Irrevocable trusts have historically been viewed as just that: Irrevocable. However, with advances in state law and drafting techniques, there are now a few ways to amend the terms of an irrevocable trust.
One emerging tool is a Trust Protector. A Trust Protector is an individual who is added to an irrevocable trust with defined powers. Those powers may include overseeing trustees’ duties, with the power to remove and replace a trustee, changing the trust situs to a more favorable jurisdiction, and modifying the trust to reflect the grantor’s original intent for protection of the beneficiaries. Trust Protectors can be used in any trust that includes express Trust Protector language, whether or not a Trust Protector was appointed at the time the document was signed.
Another way to change an irrevocable trust is a non-judicial settlement agreement. Only select states permit the use of non-judicial settlement agreements, primarily those that have adopted the Uniform Trust Code (UTC). North Carolina allows these agreements if the trust grantor is still living. This method does not require the expense and delay of court proceedings. If all interested persons agree to the amendments, and the trust is not compromised, then a judicial ruling is not required. UTS statutes also provide trust beneficiaries (if they meet certain requirements) authority to represent the interests of future and incompetent beneficiaries.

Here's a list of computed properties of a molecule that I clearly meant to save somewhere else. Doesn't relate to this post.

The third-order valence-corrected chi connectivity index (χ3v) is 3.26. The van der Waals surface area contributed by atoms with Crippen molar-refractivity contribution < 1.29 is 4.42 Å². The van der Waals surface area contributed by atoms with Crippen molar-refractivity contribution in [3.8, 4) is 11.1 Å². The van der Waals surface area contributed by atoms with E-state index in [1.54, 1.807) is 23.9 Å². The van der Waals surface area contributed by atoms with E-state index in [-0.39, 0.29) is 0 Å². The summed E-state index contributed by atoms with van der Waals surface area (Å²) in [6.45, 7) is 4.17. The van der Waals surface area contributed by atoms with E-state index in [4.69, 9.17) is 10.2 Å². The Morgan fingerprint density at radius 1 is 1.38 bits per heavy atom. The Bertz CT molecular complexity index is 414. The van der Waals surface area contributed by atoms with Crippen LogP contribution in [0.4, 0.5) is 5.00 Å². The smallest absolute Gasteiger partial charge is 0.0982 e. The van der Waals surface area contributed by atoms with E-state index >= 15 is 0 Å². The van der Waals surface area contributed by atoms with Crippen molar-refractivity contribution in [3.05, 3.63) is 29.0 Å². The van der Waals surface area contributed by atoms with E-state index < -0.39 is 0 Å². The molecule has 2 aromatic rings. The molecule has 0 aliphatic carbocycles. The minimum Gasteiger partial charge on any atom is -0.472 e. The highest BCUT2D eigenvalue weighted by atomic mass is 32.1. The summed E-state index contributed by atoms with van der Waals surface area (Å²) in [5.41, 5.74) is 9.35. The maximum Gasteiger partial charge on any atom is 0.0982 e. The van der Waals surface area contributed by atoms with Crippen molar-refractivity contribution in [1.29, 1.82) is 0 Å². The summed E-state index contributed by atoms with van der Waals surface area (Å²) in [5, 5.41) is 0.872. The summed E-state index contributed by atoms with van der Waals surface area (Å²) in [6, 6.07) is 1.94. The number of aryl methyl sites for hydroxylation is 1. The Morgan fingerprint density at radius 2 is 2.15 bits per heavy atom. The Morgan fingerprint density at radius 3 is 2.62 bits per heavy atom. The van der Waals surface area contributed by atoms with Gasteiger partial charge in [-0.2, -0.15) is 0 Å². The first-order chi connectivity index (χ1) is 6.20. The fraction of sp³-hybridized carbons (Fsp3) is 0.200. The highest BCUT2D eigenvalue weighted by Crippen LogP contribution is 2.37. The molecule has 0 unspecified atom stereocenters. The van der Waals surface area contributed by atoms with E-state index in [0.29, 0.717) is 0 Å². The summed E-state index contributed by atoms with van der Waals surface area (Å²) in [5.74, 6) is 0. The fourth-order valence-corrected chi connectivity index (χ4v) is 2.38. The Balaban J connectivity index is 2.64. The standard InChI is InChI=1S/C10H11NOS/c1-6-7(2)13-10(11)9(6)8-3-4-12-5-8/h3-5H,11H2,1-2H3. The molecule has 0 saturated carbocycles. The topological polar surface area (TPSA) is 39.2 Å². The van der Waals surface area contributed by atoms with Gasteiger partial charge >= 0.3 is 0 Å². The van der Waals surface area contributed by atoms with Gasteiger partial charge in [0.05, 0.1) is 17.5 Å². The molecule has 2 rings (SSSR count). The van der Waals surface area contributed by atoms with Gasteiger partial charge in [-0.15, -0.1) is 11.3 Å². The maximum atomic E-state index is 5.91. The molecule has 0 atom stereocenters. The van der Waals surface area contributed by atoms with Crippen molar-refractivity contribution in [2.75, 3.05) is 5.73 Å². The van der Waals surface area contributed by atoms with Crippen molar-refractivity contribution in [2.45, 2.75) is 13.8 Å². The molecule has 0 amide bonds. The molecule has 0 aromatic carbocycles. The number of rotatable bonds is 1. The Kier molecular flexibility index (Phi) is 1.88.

Trust decanting is a way to move the assets of an existing irrevocable trust into a new one. The new trust may have new terms. Beneficiaries must be notified, but they do not need to approve of the transfer. Similar to the non-judicial settlement agreements, decanting is not permitted in every state. Since 2009 North Carolina has allowed decanting. Fortunately, all of the states our trust attorneys serve allow decanting: North Carolina, Tennessee, Florida and New York. North Carolina was recently ranked #15 and Tennessee ranked #4 out of all states that allow trust decanting.
For a tool with a name that seems to establish an unchangeable permanence, irrevocable trusts can provide some flexibility. If you are the trustee or beneficiary of an irrevocable trust that you feel could be improved in some way, check with a trust attorney to see if there is a remedy available.